After the Rainbow by Mark Radcliffe
Published in The Lumen, Issue 1, 2014
I have no poetry left in me. I manage to dress, to eat, sometimes to wash. I manage to work, but Anna can tell there is something wrong. She says I mumble to myself and I ask her too many questions.
This feeling can cut into my lungs like cold air on a hot day. I have been grieving. I understand this, I think about it. I tell Anna that I am mourning the loss of knowing.
She says that sounds like crap words in a bad song.
I tell her it is the truth. Certainty belongs to the very young and the easily pleased, and I am neither. She says:
“Shut up. You sound like a hippie.”
I say that my self-knowledge imbues me with a certain wisdom and I have stumbled across a fundamental truth; it concerns the ignorance of the human spirit, and not very many people could know about that. Anna laughs at me.
She doesn’t know. There is something rising up inside me, between my throat and my chest and I keep swallowing to keep it down.
* * *
My father was always leaving. Even when he wasn’t there, he managed to leave. It’s not that he went anywhere special, just away, and maybe he’d come back. Once, he and my mum went in to the kitchen and talked with the door closed. I sneaked into the hallway and put the catch down on the front door. When they came back, I stood in front of him to keep him from going again. And he did stay – for about two weeks.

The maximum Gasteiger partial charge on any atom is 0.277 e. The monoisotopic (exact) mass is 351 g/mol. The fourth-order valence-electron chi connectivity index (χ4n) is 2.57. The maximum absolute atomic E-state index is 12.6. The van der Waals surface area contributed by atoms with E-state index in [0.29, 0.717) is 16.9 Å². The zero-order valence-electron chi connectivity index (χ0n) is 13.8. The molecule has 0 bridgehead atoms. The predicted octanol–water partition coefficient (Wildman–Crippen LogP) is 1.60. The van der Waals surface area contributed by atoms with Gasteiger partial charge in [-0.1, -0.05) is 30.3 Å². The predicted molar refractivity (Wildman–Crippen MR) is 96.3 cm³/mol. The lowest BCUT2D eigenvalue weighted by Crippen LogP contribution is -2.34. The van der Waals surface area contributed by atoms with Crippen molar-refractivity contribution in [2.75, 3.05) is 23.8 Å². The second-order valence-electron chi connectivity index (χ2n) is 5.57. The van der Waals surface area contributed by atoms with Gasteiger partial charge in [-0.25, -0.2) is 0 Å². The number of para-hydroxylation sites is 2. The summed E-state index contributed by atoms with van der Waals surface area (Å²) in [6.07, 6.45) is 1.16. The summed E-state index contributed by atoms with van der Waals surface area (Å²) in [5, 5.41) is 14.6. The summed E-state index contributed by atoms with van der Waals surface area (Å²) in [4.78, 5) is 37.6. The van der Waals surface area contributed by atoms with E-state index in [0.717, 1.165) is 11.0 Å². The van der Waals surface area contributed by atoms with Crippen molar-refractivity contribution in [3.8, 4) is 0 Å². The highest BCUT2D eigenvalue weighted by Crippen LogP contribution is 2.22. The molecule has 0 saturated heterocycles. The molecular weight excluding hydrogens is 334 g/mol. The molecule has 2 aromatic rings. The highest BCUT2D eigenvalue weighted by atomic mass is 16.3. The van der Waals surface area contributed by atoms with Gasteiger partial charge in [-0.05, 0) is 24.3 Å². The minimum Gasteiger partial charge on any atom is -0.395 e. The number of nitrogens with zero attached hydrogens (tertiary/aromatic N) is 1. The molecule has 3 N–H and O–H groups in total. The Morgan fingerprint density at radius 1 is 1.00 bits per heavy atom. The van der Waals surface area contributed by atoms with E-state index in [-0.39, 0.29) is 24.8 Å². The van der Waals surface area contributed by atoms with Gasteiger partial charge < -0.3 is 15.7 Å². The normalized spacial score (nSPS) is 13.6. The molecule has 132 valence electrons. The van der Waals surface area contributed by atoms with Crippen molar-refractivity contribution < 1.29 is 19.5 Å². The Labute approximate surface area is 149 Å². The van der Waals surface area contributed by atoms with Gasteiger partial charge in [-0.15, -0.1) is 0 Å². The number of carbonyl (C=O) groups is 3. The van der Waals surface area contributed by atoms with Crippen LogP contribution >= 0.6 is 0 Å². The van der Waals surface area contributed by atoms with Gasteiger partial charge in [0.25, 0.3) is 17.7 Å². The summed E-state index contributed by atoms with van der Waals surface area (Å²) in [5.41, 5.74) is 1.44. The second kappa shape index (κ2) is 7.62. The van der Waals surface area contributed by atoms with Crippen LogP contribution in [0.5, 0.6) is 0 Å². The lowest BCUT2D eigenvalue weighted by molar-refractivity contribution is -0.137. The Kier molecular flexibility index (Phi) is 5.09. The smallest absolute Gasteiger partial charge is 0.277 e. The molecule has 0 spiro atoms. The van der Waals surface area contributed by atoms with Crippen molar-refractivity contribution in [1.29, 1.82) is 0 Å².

He never came back properly again.
A little while after my father left, a judge said that he could take me out on Saturdays. I knew that I had to look after my father – even if I didn’t want to. A judge had said. I played football with my friends on Saturdays – Martin, Paul, my big friend Robert – and I was the best. But when my father came to get me, we would stop playing, and the other boys would stand and watch. No-one ever said anything.
On these Saturdays, we never went very far; mostly to the pub. I would sit outside in the car and pretend to drive away. He would sit in the pub and pretend to take me out.
One Saturday, when it was hot, he took me to the beach afterwards. I didn’t have any swimming trunks, but he told me I could go in the water in my pants. He said no-one would notice. But they did. One boy, swinging a red bucket piled high with crabs, looked me up and down. Then he looked at my dad – with his purple face, a coat on despite this summer heat – and I think he understood.
Once my father drove me round the coast. The road cut from the cliffs; brown and pink rock hanging over us. His car – as all his cars – was small, old, ridiculous. He’d buy them for ten or thirty pounds when everyone else had given up on them. When they gave up on him, he’d buy another.
We stopped in a place where we could see the sea. He pointed to the clouds and he told me that once, when he was sitting right in this spot, he saw William the Conqueror flying over in his plane with lots of his soldiers. William tried to bomb him – he had to dive for cover. When the bombs stopped, my dad rushed to London to warn the Prime Minister that William the Conqueror was coming. The Prime Minister gave him a medal.
He was old, then; he had a small face, tired but handsome. And he always wore a green hat, with a black band round it and a brown feather stuck through it. He never took it off.